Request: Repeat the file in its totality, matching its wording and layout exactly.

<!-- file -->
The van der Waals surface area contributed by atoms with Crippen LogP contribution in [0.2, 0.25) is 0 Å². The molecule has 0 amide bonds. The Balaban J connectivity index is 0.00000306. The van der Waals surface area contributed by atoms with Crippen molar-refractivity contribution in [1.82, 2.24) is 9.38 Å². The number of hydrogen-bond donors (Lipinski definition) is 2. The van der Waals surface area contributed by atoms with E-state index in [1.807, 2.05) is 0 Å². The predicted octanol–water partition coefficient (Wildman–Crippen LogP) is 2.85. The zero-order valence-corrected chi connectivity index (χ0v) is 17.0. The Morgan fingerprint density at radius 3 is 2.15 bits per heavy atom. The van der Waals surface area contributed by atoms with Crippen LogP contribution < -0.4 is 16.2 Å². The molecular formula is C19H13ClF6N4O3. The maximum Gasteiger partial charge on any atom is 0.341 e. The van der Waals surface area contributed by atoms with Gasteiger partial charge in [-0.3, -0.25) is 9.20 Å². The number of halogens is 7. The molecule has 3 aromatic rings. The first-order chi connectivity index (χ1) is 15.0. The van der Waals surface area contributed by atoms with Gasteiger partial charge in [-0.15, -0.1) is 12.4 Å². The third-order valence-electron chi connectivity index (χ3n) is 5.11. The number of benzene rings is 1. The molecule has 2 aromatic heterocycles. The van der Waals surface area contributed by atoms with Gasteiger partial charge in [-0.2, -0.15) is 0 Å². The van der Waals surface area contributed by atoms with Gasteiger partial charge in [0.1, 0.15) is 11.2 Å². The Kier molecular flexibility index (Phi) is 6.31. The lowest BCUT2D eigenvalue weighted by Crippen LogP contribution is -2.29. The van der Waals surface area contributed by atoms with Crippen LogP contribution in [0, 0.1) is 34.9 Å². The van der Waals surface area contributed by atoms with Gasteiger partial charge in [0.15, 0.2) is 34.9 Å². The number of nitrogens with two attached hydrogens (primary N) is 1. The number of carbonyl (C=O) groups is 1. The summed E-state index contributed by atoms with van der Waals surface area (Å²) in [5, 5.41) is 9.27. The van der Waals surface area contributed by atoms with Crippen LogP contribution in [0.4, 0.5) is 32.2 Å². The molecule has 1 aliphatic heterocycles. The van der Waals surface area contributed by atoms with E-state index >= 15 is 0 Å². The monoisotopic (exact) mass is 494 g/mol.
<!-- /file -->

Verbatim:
The van der Waals surface area contributed by atoms with Crippen LogP contribution in [0.2, 0.25) is 0 Å². The molecule has 0 amide bonds. The Balaban J connectivity index is 0.00000306. The van der Waals surface area contributed by atoms with Crippen molar-refractivity contribution in [1.82, 2.24) is 9.38 Å². The number of hydrogen-bond donors (Lipinski definition) is 2. The van der Waals surface area contributed by atoms with E-state index in [1.807, 2.05) is 0 Å². The predicted octanol–water partition coefficient (Wildman–Crippen LogP) is 2.85. The zero-order valence-corrected chi connectivity index (χ0v) is 17.0. The Morgan fingerprint density at radius 3 is 2.15 bits per heavy atom. The van der Waals surface area contributed by atoms with Crippen LogP contribution < -0.4 is 16.2 Å². The molecular formula is C19H13ClF6N4O3. The maximum Gasteiger partial charge on any atom is 0.341 e. The van der Waals surface area contributed by atoms with Gasteiger partial charge in [-0.3, -0.25) is 9.20 Å². The number of halogens is 7. The molecule has 3 aromatic rings. The first-order chi connectivity index (χ1) is 15.0. The van der Waals surface area contributed by atoms with Gasteiger partial charge in [-0.15, -0.1) is 12.4 Å². The third-order valence-electron chi connectivity index (χ3n) is 5.11. The number of benzene rings is 1. The molecule has 2 aromatic heterocycles. The van der Waals surface area contributed by atoms with Gasteiger partial charge in [-0.2, -0.15) is 0 Å². The van der Waals surface area contributed by atoms with Gasteiger partial charge in [0.1, 0.15) is 11.2 Å². The Kier molecular flexibility index (Phi) is 6.31. The lowest BCUT2D eigenvalue weighted by Crippen LogP contribution is -2.29. The van der Waals surface area contributed by atoms with Crippen LogP contribution in [0, 0.1) is 34.9 Å². The van der Waals surface area contributed by atoms with Gasteiger partial charge in [0.15, 0.2) is 34.9 Å². The number of nitrogens with two attached hydrogens (primary N) is 1. The number of carbonyl (C=O) groups is 1. The summed E-state index contributed by atoms with van der Waals surface area (Å²) in [5, 5.41) is 9.27. The van der Waals surface area contributed by atoms with Crippen LogP contribution in [0.4, 0.5) is 32.2 Å². The molecule has 1 aliphatic heterocycles. The van der Waals surface area contributed by atoms with E-state index >= 15 is 0 Å². The monoisotopic (exact) mass is 494 g/mol.